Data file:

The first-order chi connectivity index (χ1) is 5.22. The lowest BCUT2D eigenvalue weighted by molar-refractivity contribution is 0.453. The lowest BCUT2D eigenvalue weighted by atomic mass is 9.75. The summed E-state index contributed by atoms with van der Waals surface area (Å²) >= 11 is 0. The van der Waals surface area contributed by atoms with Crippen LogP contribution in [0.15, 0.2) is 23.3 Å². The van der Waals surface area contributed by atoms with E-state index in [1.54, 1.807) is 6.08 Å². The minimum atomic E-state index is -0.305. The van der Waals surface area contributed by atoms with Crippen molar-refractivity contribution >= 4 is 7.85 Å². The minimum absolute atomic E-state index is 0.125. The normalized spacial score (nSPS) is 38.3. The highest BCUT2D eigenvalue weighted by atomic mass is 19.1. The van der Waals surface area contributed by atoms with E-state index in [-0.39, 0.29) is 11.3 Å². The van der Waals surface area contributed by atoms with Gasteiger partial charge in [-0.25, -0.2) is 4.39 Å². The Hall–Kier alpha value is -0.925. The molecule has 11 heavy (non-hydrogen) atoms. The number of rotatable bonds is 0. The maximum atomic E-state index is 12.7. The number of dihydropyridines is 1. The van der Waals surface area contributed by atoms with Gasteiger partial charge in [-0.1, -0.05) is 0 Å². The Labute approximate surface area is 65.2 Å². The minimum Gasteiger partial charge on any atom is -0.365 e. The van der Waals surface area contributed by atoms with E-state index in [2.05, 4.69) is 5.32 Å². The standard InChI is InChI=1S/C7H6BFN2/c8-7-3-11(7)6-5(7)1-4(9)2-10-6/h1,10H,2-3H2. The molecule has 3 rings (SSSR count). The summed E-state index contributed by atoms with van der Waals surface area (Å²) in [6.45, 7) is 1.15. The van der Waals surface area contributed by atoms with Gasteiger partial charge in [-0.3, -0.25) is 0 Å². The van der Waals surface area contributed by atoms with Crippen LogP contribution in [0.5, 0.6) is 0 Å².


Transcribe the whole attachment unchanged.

The first-order chi connectivity index (χ1) is 5.22. The lowest BCUT2D eigenvalue weighted by molar-refractivity contribution is 0.453. The lowest BCUT2D eigenvalue weighted by atomic mass is 9.75. The summed E-state index contributed by atoms with van der Waals surface area (Å²) >= 11 is 0. The van der Waals surface area contributed by atoms with Crippen LogP contribution in [0.15, 0.2) is 23.3 Å². The van der Waals surface area contributed by atoms with E-state index in [1.54, 1.807) is 6.08 Å². The minimum atomic E-state index is -0.305. The van der Waals surface area contributed by atoms with Crippen molar-refractivity contribution >= 4 is 7.85 Å². The minimum absolute atomic E-state index is 0.125. The normalized spacial score (nSPS) is 38.3. The highest BCUT2D eigenvalue weighted by atomic mass is 19.1. The van der Waals surface area contributed by atoms with E-state index in [-0.39, 0.29) is 11.3 Å². The van der Waals surface area contributed by atoms with Gasteiger partial charge in [-0.25, -0.2) is 4.39 Å². The Hall–Kier alpha value is -0.925. The molecule has 11 heavy (non-hydrogen) atoms. The number of rotatable bonds is 0. The maximum atomic E-state index is 12.7. The number of dihydropyridines is 1. The van der Waals surface area contributed by atoms with Gasteiger partial charge in [-0.1, -0.05) is 0 Å². The Labute approximate surface area is 65.2 Å². The minimum Gasteiger partial charge on any atom is -0.365 e. The van der Waals surface area contributed by atoms with E-state index in [2.05, 4.69) is 5.32 Å². The standard InChI is InChI=1S/C7H6BFN2/c8-7-3-11(7)6-5(7)1-4(9)2-10-6/h1,10H,2-3H2. The molecule has 3 rings (SSSR count). The summed E-state index contributed by atoms with van der Waals surface area (Å²) in [6.45, 7) is 1.15. The van der Waals surface area contributed by atoms with Gasteiger partial charge in [-0.3, -0.25) is 0 Å². The van der Waals surface area contributed by atoms with Crippen LogP contribution in [0.5, 0.6) is 0 Å².